By Joseph Erunke and Gabriel Ewepu
A former Head of State, General Yakubu Gowon, yesterday, revealed that he was not ready to become the Nigerian leader after the July 1966 coup d’etat that caused the death of his predecessor, General Aguiyi Ironsi.
Gowon stated this during an interactive session on mentorship with youths, organised by Stand Up Nigeria to celebrate his 80th birthday.
The former military ruler also stated that the decision to become Head of State was made by junior military officers who had mistrust about senior officers, and he rejected the offer.
He, however, added that he was bent on discharging his constitutional role as an officer to defend the territorial integrity and sovereignty of Nigeria, and also to maintain law and order at that time.
He narrated: “Honestly, it was not my intention to be a Head of State. It was by providence. I never planned to be Head of State. If there was anything I planned to be, it was to rise to be General Officer Commanding the Nigerian Army but not becoming the Commander-in-Chief of the Nigerian armed forces.
“The next six months was a period of anxiety after the coup that took place in Lagos and Kaduna, and we did everything to hold back that reaction, but, unfortunately, that reaction could not be kept back. In July, we had another crisis that took the life of the GOC and for two days there was no Head of State.
“In the midst of all these, there was so much mistrust between the senior officers and junior officers, and they said they wanted me, but I told them I did not want that; let them give it to any other officer that was interested and disciplined to restore law and order in the country, but they insisted it should be me.
“The civil servants demanded who was now the person they should take instructions from, and, in consultation with senior army officers, endorsed me to take over as Head of State. I must tell you the fear that came over me at that time. I was not trained to be in government. I had to go on my knees and prayed to God, because it was never my intention, and I asked God who protected me from being killed in the coup to give me the courage of David and wisdom of Solomon to do what was right. After the prayer, that fear vapourised.”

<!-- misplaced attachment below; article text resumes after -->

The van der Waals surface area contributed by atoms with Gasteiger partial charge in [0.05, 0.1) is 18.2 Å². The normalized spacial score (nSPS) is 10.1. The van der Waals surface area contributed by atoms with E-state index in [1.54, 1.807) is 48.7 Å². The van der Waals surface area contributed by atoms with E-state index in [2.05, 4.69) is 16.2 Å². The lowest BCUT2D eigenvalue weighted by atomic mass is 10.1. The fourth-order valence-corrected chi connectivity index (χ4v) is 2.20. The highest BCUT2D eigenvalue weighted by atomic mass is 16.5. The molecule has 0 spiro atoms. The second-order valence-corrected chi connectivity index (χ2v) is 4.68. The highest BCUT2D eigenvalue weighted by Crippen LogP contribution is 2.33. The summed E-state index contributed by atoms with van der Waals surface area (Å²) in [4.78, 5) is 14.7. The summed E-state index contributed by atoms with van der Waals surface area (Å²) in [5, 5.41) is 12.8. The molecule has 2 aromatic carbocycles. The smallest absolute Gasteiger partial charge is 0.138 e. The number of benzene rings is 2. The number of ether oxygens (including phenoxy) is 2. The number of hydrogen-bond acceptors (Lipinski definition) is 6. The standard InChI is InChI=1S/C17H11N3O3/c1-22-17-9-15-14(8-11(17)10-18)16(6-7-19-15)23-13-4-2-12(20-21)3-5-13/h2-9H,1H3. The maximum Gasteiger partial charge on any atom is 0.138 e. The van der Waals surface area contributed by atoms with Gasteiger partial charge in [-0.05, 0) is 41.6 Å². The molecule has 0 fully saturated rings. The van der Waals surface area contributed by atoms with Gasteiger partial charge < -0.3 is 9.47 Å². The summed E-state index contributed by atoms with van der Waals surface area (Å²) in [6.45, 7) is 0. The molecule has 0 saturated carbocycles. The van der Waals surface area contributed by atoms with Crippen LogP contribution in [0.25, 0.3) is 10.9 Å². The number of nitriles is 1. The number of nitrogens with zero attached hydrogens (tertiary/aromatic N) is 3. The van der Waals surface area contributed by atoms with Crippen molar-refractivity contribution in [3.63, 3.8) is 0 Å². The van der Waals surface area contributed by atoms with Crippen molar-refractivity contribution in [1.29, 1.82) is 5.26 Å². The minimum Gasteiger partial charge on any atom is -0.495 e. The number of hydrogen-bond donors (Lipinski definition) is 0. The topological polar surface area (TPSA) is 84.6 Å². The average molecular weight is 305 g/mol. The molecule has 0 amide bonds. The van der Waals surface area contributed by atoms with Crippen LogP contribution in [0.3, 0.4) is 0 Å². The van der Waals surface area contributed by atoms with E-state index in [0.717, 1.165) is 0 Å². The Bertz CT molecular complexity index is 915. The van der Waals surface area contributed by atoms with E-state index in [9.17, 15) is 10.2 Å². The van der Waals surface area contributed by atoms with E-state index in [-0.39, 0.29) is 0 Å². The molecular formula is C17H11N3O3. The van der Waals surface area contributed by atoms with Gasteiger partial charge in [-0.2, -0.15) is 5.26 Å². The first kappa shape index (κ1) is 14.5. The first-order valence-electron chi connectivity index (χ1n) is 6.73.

Meanwhile, the octogenarian was against the creation of additional 19 states as part of the resolutions reached at recent National Conference, describing the decision as destructive to the nation.
“At the moment, states are demanded based on ethnic groups. The 36 states are reasonable but creating states to take care ethnic nationalities is destructive,” he said.
Gowon, defending his administration’s decision to balkanise the then four regions into 12 states, said it was to remove the fear of political domination that was threatening the unity of the country.
The celebrant, who received an award as Grand Custodian, Nigeria Unity Football Tournament from Youth for Unity for Peace Sport Development Initiative, said he welcomed the negotiation between the Federal Government and Boko Haram. He expressed optimism on the release of the kidnapped of the Chibok school girls.